Authors I love, Book of the Week, women's fiction

Book of the Week: Lost and Found Sisters

Welcome to the first BotW post of 2018.  It feels like ages since I wrote one of these – ad it has been nearly a month –  but I hope you’ve enjoyed all the bonus posts over the festive period.  Anyway,  normal service now being resumed and I’m back to talk about my favourite book that I read last week.  And in keeping with my current obsessions, it’s a Jill Shalvis book.

Paperback copy of Lost and Found Sisters
I was aiming for artistic with this picture. Not sure if it came off!

Quinn is finally starting to get her life back on track after her sister was killed in a car accident.  The two were best friends as well as sisters and after losing Beth, Quinn has lost herself as well.  A sous-chef in a cool restaurant in LA, she’s got a family friend and ex-boyfriend who is desparate to marry her.  But something still feels wrong in her life – something is missing, beyond the fat that she’s missing her sister.  Then an unexpected inheritance throws what she knows about herself up in the air all over again and she heads up the coast to the small town of Wildstone to try and rediscover who she is.  Once she gets there she discovers an even more earthshattering secret that brings with it the chance of a new life.  But is it the life that she wanted?

Lost and Found Sisters is billed as Shalvis’s first “women’s fiction novel” (as opposed to a straight up contemporary romance) and I sort of agree with that.  There is a romance here, and it’s fairly central, but actually the main theme of the book is Quinn’s voyage of discovery.  When I was writing about Sarah Morgan’s Moonlight over Manhattan I said that one of the things that I liked about it was that the heroine fixed herself and found love as a side effect of that and I think this is the next step on from that.  Quinn is more broken than Harriet was and there’s more to her story than just getting over something – she finds out something completely new about herself that reshapes her whole idea of who she is and that takes a lot of adjustment.  The Quinn you see at the end of the book is a very different person to the one at the start, with a whole new set of priorities and responsibilities.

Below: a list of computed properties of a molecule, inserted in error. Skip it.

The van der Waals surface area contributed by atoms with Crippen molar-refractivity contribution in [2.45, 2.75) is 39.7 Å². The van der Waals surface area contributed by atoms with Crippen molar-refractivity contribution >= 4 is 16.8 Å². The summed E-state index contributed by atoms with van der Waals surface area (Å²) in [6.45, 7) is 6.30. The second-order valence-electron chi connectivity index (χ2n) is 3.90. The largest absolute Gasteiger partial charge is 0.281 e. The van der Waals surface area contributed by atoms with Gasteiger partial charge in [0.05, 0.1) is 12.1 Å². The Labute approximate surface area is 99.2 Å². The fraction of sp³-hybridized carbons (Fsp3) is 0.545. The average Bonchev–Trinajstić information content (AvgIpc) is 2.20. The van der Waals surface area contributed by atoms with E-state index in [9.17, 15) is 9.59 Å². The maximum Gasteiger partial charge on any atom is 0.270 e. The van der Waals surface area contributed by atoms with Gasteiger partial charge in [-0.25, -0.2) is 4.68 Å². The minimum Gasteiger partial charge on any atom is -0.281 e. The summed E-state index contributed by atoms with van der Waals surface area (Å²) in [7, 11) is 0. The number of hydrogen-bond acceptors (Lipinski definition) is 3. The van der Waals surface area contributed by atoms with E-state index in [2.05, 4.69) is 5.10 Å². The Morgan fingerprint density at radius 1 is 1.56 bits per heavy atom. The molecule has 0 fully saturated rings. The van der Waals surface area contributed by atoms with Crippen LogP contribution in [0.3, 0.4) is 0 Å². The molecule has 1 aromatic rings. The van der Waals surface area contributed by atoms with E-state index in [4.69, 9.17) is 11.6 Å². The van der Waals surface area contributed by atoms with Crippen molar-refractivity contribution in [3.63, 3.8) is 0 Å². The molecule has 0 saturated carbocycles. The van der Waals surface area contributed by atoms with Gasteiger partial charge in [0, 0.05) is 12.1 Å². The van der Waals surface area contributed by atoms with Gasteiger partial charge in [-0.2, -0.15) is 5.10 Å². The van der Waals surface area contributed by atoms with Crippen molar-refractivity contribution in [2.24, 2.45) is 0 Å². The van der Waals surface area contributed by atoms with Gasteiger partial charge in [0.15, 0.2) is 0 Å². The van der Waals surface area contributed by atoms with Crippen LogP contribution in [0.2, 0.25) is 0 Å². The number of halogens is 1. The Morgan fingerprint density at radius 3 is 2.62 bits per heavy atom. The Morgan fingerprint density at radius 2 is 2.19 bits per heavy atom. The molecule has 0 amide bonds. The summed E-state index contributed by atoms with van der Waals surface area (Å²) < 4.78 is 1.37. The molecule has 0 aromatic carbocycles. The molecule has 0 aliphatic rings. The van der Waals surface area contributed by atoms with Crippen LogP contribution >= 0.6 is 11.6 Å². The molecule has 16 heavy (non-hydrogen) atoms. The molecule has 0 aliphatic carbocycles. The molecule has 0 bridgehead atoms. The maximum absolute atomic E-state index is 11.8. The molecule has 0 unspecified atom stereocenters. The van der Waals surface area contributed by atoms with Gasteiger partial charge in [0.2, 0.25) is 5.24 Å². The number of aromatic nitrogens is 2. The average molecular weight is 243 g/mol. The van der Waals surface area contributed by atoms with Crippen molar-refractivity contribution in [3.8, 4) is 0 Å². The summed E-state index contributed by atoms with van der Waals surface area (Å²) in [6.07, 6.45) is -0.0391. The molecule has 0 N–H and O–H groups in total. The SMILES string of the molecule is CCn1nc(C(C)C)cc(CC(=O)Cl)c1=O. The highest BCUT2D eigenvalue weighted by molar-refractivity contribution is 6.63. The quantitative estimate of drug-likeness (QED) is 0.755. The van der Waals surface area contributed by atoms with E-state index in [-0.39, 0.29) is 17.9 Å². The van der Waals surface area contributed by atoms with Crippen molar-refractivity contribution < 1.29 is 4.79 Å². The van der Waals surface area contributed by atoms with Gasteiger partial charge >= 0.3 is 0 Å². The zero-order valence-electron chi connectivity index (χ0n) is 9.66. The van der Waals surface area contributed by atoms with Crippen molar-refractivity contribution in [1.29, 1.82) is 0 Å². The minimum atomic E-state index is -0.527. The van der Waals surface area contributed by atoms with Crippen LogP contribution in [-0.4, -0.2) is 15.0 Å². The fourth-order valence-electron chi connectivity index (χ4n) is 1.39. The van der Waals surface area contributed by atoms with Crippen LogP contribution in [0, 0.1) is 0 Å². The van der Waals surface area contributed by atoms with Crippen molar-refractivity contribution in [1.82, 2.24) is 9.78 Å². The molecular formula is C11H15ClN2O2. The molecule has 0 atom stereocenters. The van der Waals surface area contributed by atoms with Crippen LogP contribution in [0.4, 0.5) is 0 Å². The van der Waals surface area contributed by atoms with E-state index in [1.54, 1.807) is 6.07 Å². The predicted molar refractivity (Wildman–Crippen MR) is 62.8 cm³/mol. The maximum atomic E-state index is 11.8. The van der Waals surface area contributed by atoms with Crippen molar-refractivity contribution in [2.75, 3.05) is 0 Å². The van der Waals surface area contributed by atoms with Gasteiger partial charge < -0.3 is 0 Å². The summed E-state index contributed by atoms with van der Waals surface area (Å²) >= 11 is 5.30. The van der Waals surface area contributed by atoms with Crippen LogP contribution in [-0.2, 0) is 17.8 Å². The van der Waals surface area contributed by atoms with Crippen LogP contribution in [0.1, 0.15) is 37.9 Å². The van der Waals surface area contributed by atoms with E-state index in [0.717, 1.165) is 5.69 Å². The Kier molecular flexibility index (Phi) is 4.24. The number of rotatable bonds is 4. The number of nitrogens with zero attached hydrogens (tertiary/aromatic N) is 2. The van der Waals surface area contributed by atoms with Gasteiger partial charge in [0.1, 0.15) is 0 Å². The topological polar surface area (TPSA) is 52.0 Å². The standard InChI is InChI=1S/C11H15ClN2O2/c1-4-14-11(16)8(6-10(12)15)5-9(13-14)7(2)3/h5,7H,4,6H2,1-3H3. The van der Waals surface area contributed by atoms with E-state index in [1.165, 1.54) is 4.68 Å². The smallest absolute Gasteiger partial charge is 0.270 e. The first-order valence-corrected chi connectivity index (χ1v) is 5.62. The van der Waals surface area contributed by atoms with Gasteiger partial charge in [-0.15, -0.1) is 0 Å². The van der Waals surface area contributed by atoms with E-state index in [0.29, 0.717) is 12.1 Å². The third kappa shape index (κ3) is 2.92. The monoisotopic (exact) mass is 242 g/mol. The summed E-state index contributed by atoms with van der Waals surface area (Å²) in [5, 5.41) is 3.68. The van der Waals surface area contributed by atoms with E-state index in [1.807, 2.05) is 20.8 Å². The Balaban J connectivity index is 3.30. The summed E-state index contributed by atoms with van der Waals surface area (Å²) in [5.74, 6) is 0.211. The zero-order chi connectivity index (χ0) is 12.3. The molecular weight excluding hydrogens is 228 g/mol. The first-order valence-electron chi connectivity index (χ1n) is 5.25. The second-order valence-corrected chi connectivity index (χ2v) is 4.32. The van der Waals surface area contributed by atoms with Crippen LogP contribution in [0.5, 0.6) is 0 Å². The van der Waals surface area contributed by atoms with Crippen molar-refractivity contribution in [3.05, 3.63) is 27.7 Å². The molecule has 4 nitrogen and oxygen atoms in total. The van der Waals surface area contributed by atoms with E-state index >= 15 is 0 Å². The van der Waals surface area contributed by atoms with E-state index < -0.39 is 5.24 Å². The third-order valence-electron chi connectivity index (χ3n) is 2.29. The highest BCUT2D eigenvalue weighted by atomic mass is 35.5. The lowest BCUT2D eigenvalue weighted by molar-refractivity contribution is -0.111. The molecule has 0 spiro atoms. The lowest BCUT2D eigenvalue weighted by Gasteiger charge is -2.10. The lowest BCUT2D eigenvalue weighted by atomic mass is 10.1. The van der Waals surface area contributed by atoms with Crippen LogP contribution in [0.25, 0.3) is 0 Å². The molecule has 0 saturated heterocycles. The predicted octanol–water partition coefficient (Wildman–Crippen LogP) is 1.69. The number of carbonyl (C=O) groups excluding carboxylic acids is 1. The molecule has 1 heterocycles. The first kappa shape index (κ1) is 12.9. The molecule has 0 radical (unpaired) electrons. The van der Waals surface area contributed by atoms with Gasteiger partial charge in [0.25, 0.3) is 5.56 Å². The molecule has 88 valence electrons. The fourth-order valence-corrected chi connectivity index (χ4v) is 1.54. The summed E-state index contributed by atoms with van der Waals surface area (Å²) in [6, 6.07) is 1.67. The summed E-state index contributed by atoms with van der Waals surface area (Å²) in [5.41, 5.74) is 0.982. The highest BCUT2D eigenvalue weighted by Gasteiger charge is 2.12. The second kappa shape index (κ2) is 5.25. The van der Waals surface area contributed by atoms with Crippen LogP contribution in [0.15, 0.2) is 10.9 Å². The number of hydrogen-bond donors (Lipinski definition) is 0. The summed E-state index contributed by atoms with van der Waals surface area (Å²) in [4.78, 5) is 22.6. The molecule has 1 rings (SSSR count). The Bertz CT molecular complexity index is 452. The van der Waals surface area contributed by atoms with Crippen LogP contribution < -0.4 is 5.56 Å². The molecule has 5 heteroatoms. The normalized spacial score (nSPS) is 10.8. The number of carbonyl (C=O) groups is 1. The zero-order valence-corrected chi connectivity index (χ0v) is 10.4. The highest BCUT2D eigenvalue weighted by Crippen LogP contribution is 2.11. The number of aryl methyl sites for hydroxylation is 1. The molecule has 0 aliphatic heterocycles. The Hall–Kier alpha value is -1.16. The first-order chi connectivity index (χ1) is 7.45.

However, Lost and Found Sisters wasn’t as different from Shalvis’s other novels as I was expecting from the women’s fiction label, so I think that if you only read romance, you will still enjoy this – there is a romance here as well and it’s a very nice one, with sections of the book written from the hero’s point of view (he has stuff he’s working out too) – so don’t be put off.  This isn’t the miserable, super-worthy stuff that you might be imagining.  I picked this up from the bookshop on a whim on Sunday morning and polished it off that day – it is a summer-set book but it was a lovely way to spend a couple of train journeys in the miserable January weather.

Lost and Found Sisters came out in June – I found my copy in The Works, but it may also still be in the other bookshops.  Amazon have it in paperback and on Kindle, and it’s also available on Kobo too.  If you don’t read summer books in winter, I suggest you add it to your watch list and see if it drops in price as we get towards the nicer weather  (or when the sequel comes out!).

Happy Reading!

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